Mercury is a peculiar metallic element, as it is the only metal found in a liquid state at ambient temperature, a fact that does not prevent it from maintaining the physical, chemical and physical/chemical properties of a metal.
It is present in a wide variety of chemical compounds and has different physical, chemical and even pharmacological properties that have given the metal and many of its compounds a broad range of applications in very different fields:
- Electricity: relays, lighting, batteries.
- Chemistry: electrolytic separation of chlorine and soda.
- Measures apparatus: thermometers, barometers.
- Military uses: detonators
- Mineral processing and metallurgy: obtaining precious metals such as gold or silver from minerals.
- Phytosanitary purposes: insecticides, preservatives.
- Health sector: dental amalgams, disinfectants, syphilis treatments, vaccine preservatives.
This means that mercury has long been of interest to the mining industry, which has obtained it from cinnabar (HgS).
The widely developed uses of the metal have necessarily gone hand-in-hand with its toxicity as well as toxicity of its compounds. Mercury reduces microbiological activity in the soil and is a priority hazardous substance according to the EU Water Framework Directive.
Mercury is a persistent substance and, when it comes into contact with the environment, it can transform into methylmercury, its most toxic form and currently the main risk factor. The presence of methylmercury in fish, which are bio-accumulators of this organometallic complex, means it can also accumulate in humans when they eat fish and can, if there is enough of it, effect human health. Health effects associated with exposure to mercury or certain forms of it, including gaseous mercury, are neurological damage and kidney and cardiovascular diseases.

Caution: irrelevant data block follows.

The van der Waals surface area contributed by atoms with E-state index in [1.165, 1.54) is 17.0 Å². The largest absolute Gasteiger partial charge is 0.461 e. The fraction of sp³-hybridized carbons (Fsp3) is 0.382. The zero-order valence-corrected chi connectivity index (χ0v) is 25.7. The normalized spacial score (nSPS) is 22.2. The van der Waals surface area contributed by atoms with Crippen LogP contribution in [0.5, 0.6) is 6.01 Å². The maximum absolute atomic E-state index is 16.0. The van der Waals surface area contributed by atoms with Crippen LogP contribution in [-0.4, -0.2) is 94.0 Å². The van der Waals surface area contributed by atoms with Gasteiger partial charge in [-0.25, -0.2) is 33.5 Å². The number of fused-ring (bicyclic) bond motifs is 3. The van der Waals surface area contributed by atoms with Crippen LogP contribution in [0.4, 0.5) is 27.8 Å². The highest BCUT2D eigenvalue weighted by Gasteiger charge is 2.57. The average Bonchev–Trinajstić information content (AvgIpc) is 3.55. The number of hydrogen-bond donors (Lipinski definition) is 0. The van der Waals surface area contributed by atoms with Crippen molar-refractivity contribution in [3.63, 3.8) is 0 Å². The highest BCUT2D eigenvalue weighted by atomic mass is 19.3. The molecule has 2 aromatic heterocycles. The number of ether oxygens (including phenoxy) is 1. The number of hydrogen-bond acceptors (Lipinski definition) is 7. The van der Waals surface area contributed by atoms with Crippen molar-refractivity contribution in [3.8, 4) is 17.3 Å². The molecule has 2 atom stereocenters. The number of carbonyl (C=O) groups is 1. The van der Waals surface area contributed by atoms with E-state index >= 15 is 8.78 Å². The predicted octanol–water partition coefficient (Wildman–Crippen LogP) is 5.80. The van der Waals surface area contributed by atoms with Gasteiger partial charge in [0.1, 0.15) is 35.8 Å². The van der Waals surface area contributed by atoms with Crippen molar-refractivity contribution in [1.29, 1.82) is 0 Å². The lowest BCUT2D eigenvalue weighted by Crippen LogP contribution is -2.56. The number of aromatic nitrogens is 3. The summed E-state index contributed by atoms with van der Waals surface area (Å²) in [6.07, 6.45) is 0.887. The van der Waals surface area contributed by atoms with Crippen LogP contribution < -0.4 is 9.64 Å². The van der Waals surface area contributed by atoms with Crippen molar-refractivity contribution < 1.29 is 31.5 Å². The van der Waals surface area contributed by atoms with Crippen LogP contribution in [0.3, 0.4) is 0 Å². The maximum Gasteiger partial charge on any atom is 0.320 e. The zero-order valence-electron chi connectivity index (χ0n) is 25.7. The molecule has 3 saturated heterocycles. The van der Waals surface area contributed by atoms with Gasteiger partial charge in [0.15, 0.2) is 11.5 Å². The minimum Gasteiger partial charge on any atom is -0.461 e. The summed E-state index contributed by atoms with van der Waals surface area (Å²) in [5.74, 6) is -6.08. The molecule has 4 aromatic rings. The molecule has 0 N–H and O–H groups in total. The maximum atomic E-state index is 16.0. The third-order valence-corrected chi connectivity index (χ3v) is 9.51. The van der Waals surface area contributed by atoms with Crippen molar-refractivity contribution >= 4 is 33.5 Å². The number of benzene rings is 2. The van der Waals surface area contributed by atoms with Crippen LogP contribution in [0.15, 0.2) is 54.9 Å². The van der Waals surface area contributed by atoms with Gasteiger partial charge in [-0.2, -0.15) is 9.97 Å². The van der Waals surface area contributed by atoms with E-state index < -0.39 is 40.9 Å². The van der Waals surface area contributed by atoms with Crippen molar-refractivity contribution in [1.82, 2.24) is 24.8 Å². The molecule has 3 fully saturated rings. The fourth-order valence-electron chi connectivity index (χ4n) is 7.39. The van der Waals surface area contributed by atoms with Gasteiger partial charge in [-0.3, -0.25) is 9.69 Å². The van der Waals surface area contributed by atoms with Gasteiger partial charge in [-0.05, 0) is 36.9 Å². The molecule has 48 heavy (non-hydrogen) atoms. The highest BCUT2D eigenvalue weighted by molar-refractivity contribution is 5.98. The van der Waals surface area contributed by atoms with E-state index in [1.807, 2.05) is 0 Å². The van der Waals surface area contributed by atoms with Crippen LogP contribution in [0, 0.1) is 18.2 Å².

Although there are natural sources of mercury emission, such as volcanoes, anthropic emissions such as the burning of coal and the use of mercury in different products has significantly increased environmental exposure to it and its sedimentation.
Emissions from earlier periods have also created a “global pool” of mercury in the environment, part of which is being constantly moved around, deposited and moved again. New emissions can also be added to said pool, contributing to its circulation in the air, water, sediments, the soil, flora and fauna.
Accordingly, the EU published the European Union Strategy concerning Mercury on 28 January 2005, with the following objectives:
- Reducing mercury emissions.
- Cutting the supply of and demand for mercury.
- Managing existing amounts of mercury in products or in storage.
- Protecting against mercury exposure.
- Improving understanding of the mercury problem and its solutions.
- Promoting international action on mercury.
The Mercury Technological Center has been founded within the framework of this regulation as a firm support for all the questions and requirements that may arise and to increase knowledge about mercury and its place in our environment.